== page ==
A fully integrated data warehouse containing your own proprietary information from your Web, catalog and retail channels is at the core of this system. Your Web site, retail stores and catalog service centers must read from the same universal customer and product databases. This is the only way to ensure effective customer relationship management as customers switch rapidly from channel to channel. The technology also must provide your marketing and merchandising experts with the data-analysis tools they need to fully capitalize on the knowledge contained in those databases. The efficiencies generated through such an arrangement will not only create a more robust and responsive selling mechanism, but also keep costs under control and help you remain competitive.
In short, effective use of data will be the key to success in the coming years. The three primary channels—retail, catalog and Web—will only realize their full potential when they share the same universal data and data-communications pipelines.
Universal Business Logic in Action
Universal business logic benefits both customers and merchants. For the customer, it creates a consistent view of purchasing options and your business across all channels. For the merchant, it creates an accurate and consistent multichannel view of the customer. Universal business logic can be applied to these and other key data categories, including customer order history, promotions and discounts, customer preferences, product images/displays, product pricing, loyalty programs, campaigns, and messaging.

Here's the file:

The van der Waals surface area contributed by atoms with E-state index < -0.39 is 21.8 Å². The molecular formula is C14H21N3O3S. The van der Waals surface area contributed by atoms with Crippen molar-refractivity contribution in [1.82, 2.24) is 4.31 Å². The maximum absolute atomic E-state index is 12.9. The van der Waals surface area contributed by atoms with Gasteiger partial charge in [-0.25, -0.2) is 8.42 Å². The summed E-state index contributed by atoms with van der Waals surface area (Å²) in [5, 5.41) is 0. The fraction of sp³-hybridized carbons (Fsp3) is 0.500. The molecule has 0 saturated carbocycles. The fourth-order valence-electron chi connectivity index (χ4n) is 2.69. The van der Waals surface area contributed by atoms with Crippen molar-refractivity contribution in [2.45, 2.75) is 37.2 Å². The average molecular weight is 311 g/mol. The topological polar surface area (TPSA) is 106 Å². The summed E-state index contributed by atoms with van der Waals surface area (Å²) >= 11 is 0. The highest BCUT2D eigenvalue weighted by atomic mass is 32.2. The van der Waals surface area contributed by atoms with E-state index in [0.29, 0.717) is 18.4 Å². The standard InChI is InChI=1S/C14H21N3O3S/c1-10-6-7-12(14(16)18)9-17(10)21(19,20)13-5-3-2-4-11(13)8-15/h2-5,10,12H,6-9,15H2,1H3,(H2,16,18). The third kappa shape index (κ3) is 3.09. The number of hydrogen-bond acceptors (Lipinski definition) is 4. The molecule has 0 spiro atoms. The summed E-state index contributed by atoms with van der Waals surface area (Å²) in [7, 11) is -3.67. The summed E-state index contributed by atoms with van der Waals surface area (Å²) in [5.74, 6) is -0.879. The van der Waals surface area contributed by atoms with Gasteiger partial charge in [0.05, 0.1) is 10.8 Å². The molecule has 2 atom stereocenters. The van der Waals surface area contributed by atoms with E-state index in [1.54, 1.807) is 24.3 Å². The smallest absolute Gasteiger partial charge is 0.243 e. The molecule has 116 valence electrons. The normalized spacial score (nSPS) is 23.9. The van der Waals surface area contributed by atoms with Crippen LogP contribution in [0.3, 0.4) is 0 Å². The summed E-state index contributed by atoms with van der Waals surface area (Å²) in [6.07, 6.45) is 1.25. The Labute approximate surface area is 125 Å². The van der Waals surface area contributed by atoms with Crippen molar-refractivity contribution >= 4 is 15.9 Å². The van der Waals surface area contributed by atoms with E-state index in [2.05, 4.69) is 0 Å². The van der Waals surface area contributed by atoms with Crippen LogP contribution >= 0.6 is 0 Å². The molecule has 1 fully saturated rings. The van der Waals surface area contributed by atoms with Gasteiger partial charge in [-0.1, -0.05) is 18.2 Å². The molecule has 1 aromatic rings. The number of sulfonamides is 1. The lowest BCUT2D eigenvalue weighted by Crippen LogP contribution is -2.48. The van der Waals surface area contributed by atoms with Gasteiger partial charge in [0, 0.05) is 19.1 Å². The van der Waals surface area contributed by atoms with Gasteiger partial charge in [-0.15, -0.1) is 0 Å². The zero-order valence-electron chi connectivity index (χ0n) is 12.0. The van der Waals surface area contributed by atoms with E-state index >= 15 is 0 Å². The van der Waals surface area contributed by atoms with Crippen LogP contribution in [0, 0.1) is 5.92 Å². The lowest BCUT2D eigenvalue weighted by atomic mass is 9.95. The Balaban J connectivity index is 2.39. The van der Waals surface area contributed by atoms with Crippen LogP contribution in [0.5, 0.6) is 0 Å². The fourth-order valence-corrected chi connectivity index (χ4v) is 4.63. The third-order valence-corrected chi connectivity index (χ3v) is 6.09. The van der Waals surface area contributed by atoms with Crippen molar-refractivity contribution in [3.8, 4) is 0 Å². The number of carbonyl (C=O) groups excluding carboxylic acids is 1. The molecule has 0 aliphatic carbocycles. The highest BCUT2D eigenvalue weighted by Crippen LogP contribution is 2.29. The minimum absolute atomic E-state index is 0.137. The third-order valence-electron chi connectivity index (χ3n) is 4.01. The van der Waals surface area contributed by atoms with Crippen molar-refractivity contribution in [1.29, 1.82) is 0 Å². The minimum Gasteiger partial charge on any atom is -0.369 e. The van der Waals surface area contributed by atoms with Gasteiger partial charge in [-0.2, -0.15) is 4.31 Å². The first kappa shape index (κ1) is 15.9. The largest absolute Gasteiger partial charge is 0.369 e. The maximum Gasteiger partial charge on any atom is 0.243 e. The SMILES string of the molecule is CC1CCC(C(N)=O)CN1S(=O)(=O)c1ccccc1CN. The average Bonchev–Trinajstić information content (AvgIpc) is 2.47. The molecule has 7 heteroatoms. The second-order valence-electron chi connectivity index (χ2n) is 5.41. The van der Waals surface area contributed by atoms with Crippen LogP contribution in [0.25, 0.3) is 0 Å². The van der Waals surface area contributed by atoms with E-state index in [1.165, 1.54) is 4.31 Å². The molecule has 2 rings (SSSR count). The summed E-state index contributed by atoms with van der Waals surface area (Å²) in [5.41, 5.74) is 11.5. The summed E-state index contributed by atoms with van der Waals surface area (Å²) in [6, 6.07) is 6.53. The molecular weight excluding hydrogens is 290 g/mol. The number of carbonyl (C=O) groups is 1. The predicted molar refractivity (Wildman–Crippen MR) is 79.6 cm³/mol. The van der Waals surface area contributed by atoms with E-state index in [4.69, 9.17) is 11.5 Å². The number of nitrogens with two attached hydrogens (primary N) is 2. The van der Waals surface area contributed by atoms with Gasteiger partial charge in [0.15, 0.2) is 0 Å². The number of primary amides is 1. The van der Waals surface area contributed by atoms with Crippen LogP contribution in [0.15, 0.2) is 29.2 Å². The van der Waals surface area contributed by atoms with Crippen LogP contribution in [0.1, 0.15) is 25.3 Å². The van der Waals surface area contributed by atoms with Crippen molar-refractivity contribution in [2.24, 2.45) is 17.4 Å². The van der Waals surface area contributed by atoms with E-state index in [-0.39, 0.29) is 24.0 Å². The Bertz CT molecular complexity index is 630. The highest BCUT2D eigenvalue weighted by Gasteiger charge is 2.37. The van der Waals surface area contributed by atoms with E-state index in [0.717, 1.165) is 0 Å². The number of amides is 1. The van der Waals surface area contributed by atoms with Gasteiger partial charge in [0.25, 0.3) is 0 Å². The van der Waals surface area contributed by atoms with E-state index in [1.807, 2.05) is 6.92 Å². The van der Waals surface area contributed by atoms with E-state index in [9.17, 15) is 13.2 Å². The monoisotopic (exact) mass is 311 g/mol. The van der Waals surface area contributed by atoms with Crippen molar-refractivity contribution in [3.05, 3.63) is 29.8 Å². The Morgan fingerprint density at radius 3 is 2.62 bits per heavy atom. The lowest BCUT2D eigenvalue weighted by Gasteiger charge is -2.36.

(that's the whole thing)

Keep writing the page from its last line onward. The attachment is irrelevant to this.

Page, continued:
Below are some basic examples of how to apply universal business logic. Remember that any universally applied rule can be overruled for any given channel at any time if it makes good business sense (e.g., reduced prices at a single store for a clearance sale, a Web-only loyalty program, early access to new products through a “spring preview” catalog).
1) Promotional Coupons: Provide printable online coupons that customers can use at local stores. Allow your Web site to accept codes from printed coupons. Provide a box on your catalog order form for the codes from your electronic or printed coupons.
2) Discounts, promotions, sales: Provide these incentives equally and instantaneously across all channels. This way you won’t penalize customers for buying through the “wrong” channel.
3) Returns and exchanges: Facilitate the return/exchange process by allowing customers to return merchandise at retail locations or via fulfillment centers. Make the process fast and convenient. Universal access to the purchase data makes it easier for you.
4) E-mail opt-in/opt-out: Up-to-date e-mail preferences are vital. Inspired customers can opt-in for newsletters or promotional messages right from the checkout counter, or mark the traditional box on the order form or Web page.